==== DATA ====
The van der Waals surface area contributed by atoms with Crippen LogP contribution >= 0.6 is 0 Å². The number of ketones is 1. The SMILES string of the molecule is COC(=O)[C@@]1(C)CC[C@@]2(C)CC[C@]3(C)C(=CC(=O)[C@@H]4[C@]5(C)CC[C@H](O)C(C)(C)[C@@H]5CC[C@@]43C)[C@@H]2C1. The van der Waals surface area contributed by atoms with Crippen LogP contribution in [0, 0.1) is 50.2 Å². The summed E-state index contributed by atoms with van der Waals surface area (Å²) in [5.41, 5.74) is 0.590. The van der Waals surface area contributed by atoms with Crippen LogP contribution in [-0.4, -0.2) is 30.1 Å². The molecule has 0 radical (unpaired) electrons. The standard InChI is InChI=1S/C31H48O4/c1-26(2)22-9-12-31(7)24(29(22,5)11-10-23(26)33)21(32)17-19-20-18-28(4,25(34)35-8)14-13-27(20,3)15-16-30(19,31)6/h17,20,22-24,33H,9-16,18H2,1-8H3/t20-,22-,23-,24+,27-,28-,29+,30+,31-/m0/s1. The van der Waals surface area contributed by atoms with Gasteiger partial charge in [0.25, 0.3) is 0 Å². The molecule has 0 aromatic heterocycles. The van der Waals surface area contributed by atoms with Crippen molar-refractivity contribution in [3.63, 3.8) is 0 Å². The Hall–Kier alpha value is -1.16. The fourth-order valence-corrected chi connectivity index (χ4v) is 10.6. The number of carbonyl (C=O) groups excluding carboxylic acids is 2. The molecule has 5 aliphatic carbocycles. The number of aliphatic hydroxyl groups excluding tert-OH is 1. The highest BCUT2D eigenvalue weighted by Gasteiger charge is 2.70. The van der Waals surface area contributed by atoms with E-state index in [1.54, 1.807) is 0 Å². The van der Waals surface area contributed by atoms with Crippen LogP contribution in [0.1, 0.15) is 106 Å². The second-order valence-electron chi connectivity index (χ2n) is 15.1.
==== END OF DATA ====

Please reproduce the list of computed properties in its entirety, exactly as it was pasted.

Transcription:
The van der Waals surface area contributed by atoms with Crippen LogP contribution >= 0.6 is 0 Å². The number of ketones is 1. The SMILES string of the molecule is COC(=O)[C@@]1(C)CC[C@@]2(C)CC[C@]3(C)C(=CC(=O)[C@@H]4[C@]5(C)CC[C@H](O)C(C)(C)[C@@H]5CC[C@@]43C)[C@@H]2C1. The van der Waals surface area contributed by atoms with Crippen LogP contribution in [0, 0.1) is 50.2 Å². The summed E-state index contributed by atoms with van der Waals surface area (Å²) in [5.41, 5.74) is 0.590. The van der Waals surface area contributed by atoms with Crippen LogP contribution in [-0.4, -0.2) is 30.1 Å². The molecule has 0 radical (unpaired) electrons. The standard InChI is InChI=1S/C31H48O4/c1-26(2)22-9-12-31(7)24(29(22,5)11-10-23(26)33)21(32)17-19-20-18-28(4,25(34)35-8)14-13-27(20,3)15-16-30(19,31)6/h17,20,22-24,33H,9-16,18H2,1-8H3/t20-,22-,23-,24+,27-,28-,29+,30+,31-/m0/s1. The van der Waals surface area contributed by atoms with Gasteiger partial charge in [0.25, 0.3) is 0 Å². The molecule has 0 aromatic heterocycles. The van der Waals surface area contributed by atoms with Crippen molar-refractivity contribution in [3.63, 3.8) is 0 Å². The Hall–Kier alpha value is -1.16. The fourth-order valence-corrected chi connectivity index (χ4v) is 10.6. The number of carbonyl (C=O) groups excluding carboxylic acids is 2. The molecule has 5 aliphatic carbocycles. The number of aliphatic hydroxyl groups excluding tert-OH is 1. The highest BCUT2D eigenvalue weighted by Gasteiger charge is 2.70. The van der Waals surface area contributed by atoms with E-state index in [1.54, 1.807) is 0 Å². The van der Waals surface area contributed by atoms with Crippen LogP contribution in [0.1, 0.15) is 106 Å². The second-order valence-electron chi connectivity index (χ2n) is 15.1.